March 1980: Pink Floyd Hits #1 with "Another Brick in the Wall (Part II)"

Pink Floyd The Wall single artwork
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(Columbia)

Released at the end of November 1979, Pink Floyd's double-album The Wall would storm straight to #1 on the album charts for the week of January 19, 1980. It would hold the top spot for an astonishing 15 weeks, finally surrendering #1 to Bob Seger's Against the Wind for the week of May 3, 1980.

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The Wall would also come with a monster single, "Another Brick in the Wall (Part II)." Also released in November 1979, it would take a more leisurely route to the top, hitting #1 on the Hot 100 for the week of March 21, 1980. It stayed there until April 19, 1980, when it was toppled by Blondie's "Call Me."

"You couldn't find anybody in the world more pro-education than me. But the education I went through in boys' grammar school in the '50s was very controlling and demanded rebellion," Waters told Mojo in 2009. "The teachers were weak and therefore easy targets. The song is meant to be a rebellion against errant government, against people who have power over you, who are wrong. Then it absolutely demanded that you rebel against that."

When it came to the song's jaunty disco beat, all credit goes to the band's producer, Bob Ezrin: "I'd just done a session in New York, and Nile Rodgers and Bernard Edwards (of CHIC) were in the next studio. I heard this drum beat and went 'Wow, would that ever work great with rock n roll!' When I got to England a few months later and I started listening to 'Another Brick...,' that beat kept playing through my head."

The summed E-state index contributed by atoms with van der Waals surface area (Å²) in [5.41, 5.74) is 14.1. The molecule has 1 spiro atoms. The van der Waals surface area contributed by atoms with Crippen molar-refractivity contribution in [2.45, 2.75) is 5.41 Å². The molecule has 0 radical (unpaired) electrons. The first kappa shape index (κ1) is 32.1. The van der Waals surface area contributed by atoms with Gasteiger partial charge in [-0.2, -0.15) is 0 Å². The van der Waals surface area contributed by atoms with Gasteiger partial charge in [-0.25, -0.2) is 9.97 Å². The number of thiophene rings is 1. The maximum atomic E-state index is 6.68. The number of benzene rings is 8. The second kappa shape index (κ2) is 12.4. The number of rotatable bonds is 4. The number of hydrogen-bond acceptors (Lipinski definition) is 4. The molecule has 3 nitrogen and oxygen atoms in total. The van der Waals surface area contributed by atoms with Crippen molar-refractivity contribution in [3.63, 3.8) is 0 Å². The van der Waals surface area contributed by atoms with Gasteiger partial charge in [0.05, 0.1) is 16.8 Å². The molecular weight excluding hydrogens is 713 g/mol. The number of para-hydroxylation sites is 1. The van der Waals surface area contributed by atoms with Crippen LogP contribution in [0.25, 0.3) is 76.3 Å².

"It wasn't my idea to do disco music, it was Bob's," Waters sniffed. "He said to me, 'Go to a couple of clubs and listen to whats happening with disco music,' so I forced myself out and listened to loud, four-to-the-bar bass drums and stuff and thought, 'Gawd awful!' Then we went back and tried to turn one of the 'Another Brick In The Wall' parts into one of those so it would be catchy."

"I don't remember anyone complaining," countered drummer Nick Mason. "There is a standard speed for a disco track and we followed that to the letter. It was recorded in a very disco way -- drums and bass put down on their own and everything added gradually on top."

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(Walt Disney Television via Getty Images Photo Archives/Walt Disney Television via Getty Images)
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